Property Versus Shares

Property Versus Shares

Property has historically been a popular asset class for investors. However, it is becoming harder for first home buyers to enter then market as prices continue to head higher. In this article we discuss some major differences between shares and property and illustrate how share investors can make money in shares even in a recession.


Property has been popular with investors as banks will allow property buyers to borrow 90% of the purchase price of the property. This means property buyers only need to put down 10% and borrow the 90% of the property’s purchase price from the bank.

Share investors can use borrowed money to purchase stocks using a margin lending account but if the share price falls, they may be required to pay a margin call. This means the investor needs to put more money in the margin account to top up the balance and put it back to the required value. There is no margin call on property, the bank does not require a margin call if the current property value is less than what it was when the buyer bought the asset.


Property Investors can use expenses incurred from this asset as tax deductions which can reduce the tax payable for the investor. This can include interest payments from the loan and property management fees.  Share investors can also claim interest expenses if they are using a loan to purchase shares.

Ongoing costs

If the property is negatively geared, the property investor is liable for the difference between the rental payments and the loan repayments and any other ongoing fees associated with the property. Therefore, property investors need to ensure they have enough money to undertake ongoing costs. When a share investor purchases shares, there are no ongoing costs, just the initial outlay so they do not need to pre-empt any future costs.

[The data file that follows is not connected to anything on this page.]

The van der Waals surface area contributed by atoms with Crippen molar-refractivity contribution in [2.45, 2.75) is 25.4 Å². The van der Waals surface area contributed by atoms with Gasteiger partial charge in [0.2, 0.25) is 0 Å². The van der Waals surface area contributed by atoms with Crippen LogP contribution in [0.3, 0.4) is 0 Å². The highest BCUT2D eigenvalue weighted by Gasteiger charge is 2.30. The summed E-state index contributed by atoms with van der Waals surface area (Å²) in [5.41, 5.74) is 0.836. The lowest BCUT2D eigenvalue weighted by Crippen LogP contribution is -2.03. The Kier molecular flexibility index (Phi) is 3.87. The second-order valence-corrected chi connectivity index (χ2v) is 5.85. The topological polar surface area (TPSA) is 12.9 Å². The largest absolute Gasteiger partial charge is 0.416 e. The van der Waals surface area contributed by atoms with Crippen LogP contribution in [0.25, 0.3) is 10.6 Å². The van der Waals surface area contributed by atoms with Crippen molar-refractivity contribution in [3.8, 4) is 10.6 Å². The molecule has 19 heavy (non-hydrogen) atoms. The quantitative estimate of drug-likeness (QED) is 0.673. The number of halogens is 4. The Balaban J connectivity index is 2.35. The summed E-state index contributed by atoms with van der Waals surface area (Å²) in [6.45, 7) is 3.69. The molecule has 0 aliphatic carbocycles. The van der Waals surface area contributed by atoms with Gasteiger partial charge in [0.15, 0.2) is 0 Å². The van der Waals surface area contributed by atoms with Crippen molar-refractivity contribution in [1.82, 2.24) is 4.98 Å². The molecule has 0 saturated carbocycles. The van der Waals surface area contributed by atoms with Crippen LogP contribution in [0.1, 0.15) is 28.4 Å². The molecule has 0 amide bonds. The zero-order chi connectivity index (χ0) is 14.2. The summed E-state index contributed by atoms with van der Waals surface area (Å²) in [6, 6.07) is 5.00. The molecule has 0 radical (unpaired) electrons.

Unless the property is positively geared, property investors do not receive income. Shares however can pay dividends and share investors can also reduce their tax payable amount through franking credits. If an investor is paying no tax or 15% tax, they may receive a refund from the franking credits. For more information go to the link

Initial Costs

Share investors can purchase shares as little as $500, property investors need to save up a 10% deposit and also include stamp study and legal fees on top. Hence property investors may need to wait until they have the initial outlay before investing in this asset class whereas share investors need lower initial costs.

Investing in a bear market

When there is a recession house prices usually decline as confidence in the economy is low. With share investing, investors can make money from a falling market by buying bearish ETFs and also options. Therefore, the share investor can make money in a falling and rising market by implementing different strategies.

Choosing capital gains or income

A property which is likely to generate strong capital growth is generally going to be negatively geared and a property which is positively geared is going to offer low capital growth. Hence property investors need to choose if they prefer capital gain or income. Shares can offer both capital gain and income so investors do not have to choose. Growth stocks over time may increase their dividend yields so the share investor receives capital growth and income.

Lauren Hua is a private client adviser at Fairmont Equities.

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